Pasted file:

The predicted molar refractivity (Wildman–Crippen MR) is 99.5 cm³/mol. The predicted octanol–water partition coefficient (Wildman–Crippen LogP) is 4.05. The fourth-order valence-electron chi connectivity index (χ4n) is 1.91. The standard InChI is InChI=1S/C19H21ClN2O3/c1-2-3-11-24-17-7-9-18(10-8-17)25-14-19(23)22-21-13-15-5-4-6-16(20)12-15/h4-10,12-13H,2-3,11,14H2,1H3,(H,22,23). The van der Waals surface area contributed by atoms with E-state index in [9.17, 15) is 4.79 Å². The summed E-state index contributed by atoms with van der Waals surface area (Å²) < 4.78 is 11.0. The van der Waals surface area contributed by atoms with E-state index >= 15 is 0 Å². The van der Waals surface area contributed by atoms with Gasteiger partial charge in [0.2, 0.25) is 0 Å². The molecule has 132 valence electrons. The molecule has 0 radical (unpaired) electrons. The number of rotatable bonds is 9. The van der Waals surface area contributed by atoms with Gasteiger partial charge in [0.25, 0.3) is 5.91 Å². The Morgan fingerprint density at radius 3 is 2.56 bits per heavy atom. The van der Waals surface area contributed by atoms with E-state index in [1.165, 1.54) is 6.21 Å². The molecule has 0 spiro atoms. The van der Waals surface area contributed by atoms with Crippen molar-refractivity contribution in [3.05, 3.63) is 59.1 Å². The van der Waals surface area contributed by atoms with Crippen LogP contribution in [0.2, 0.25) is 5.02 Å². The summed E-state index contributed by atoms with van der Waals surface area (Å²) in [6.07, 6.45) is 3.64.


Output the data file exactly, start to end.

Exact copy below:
The predicted molar refractivity (Wildman–Crippen MR) is 99.5 cm³/mol. The predicted octanol–water partition coefficient (Wildman–Crippen LogP) is 4.05. The fourth-order valence-electron chi connectivity index (χ4n) is 1.91. The standard InChI is InChI=1S/C19H21ClN2O3/c1-2-3-11-24-17-7-9-18(10-8-17)25-14-19(23)22-21-13-15-5-4-6-16(20)12-15/h4-10,12-13H,2-3,11,14H2,1H3,(H,22,23). The van der Waals surface area contributed by atoms with E-state index in [9.17, 15) is 4.79 Å². The summed E-state index contributed by atoms with van der Waals surface area (Å²) < 4.78 is 11.0. The van der Waals surface area contributed by atoms with E-state index >= 15 is 0 Å². The van der Waals surface area contributed by atoms with Gasteiger partial charge in [0.2, 0.25) is 0 Å². The molecule has 132 valence electrons. The molecule has 0 radical (unpaired) electrons. The number of rotatable bonds is 9. The van der Waals surface area contributed by atoms with Gasteiger partial charge in [0.25, 0.3) is 5.91 Å². The Morgan fingerprint density at radius 3 is 2.56 bits per heavy atom. The van der Waals surface area contributed by atoms with E-state index in [1.165, 1.54) is 6.21 Å². The molecule has 0 spiro atoms. The van der Waals surface area contributed by atoms with Crippen molar-refractivity contribution in [3.05, 3.63) is 59.1 Å². The van der Waals surface area contributed by atoms with Crippen LogP contribution in [0.2, 0.25) is 5.02 Å². The summed E-state index contributed by atoms with van der Waals surface area (Å²) in [6.07, 6.45) is 3.64.